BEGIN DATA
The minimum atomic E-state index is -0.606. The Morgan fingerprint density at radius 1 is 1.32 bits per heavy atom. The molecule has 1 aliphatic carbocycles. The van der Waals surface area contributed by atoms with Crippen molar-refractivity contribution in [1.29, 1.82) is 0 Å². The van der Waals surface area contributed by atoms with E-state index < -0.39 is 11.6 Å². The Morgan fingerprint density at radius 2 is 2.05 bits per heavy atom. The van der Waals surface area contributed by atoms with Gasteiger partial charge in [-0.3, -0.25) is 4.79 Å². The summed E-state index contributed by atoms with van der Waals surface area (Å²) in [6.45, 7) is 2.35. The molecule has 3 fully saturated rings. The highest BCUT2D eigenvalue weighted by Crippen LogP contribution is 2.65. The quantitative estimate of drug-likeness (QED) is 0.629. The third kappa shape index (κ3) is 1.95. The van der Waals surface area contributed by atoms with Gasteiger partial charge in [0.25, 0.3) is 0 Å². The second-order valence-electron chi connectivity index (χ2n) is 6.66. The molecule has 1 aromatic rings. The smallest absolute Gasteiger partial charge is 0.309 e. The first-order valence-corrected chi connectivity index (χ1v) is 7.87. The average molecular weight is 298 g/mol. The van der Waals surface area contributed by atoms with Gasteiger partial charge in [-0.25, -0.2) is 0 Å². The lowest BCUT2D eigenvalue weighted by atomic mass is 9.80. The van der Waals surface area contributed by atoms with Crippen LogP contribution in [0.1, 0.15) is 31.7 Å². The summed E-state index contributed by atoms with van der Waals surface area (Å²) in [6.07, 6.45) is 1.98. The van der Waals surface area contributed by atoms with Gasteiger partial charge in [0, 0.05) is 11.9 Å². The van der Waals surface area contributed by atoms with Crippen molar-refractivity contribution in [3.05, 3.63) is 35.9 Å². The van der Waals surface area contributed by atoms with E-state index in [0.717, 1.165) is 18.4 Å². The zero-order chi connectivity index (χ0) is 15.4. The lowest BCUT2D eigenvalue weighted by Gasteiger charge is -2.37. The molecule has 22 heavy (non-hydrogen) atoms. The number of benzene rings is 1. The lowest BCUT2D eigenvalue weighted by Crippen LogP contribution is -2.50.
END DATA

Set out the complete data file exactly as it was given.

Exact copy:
The minimum atomic E-state index is -0.606. The Morgan fingerprint density at radius 1 is 1.32 bits per heavy atom. The molecule has 1 aliphatic carbocycles. The van der Waals surface area contributed by atoms with Crippen molar-refractivity contribution in [1.29, 1.82) is 0 Å². The van der Waals surface area contributed by atoms with E-state index < -0.39 is 11.6 Å². The Morgan fingerprint density at radius 2 is 2.05 bits per heavy atom. The van der Waals surface area contributed by atoms with Gasteiger partial charge in [-0.3, -0.25) is 4.79 Å². The summed E-state index contributed by atoms with van der Waals surface area (Å²) in [6.45, 7) is 2.35. The molecule has 3 fully saturated rings. The highest BCUT2D eigenvalue weighted by Crippen LogP contribution is 2.65. The quantitative estimate of drug-likeness (QED) is 0.629. The third kappa shape index (κ3) is 1.95. The van der Waals surface area contributed by atoms with Gasteiger partial charge in [0.25, 0.3) is 0 Å². The second-order valence-electron chi connectivity index (χ2n) is 6.66. The molecule has 1 aromatic rings. The smallest absolute Gasteiger partial charge is 0.309 e. The first-order valence-corrected chi connectivity index (χ1v) is 7.87. The average molecular weight is 298 g/mol. The van der Waals surface area contributed by atoms with Gasteiger partial charge in [-0.25, -0.2) is 0 Å². The lowest BCUT2D eigenvalue weighted by atomic mass is 9.80. The van der Waals surface area contributed by atoms with Crippen LogP contribution in [0.1, 0.15) is 31.7 Å². The summed E-state index contributed by atoms with van der Waals surface area (Å²) in [6.07, 6.45) is 1.98. The van der Waals surface area contributed by atoms with Gasteiger partial charge in [0, 0.05) is 11.9 Å². The van der Waals surface area contributed by atoms with Crippen molar-refractivity contribution in [3.05, 3.63) is 35.9 Å². The van der Waals surface area contributed by atoms with E-state index in [0.717, 1.165) is 18.4 Å². The zero-order chi connectivity index (χ0) is 15.4. The lowest BCUT2D eigenvalue weighted by Gasteiger charge is -2.37. The molecule has 22 heavy (non-hydrogen) atoms. The number of benzene rings is 1. The lowest BCUT2D eigenvalue weighted by Crippen LogP contribution is -2.50.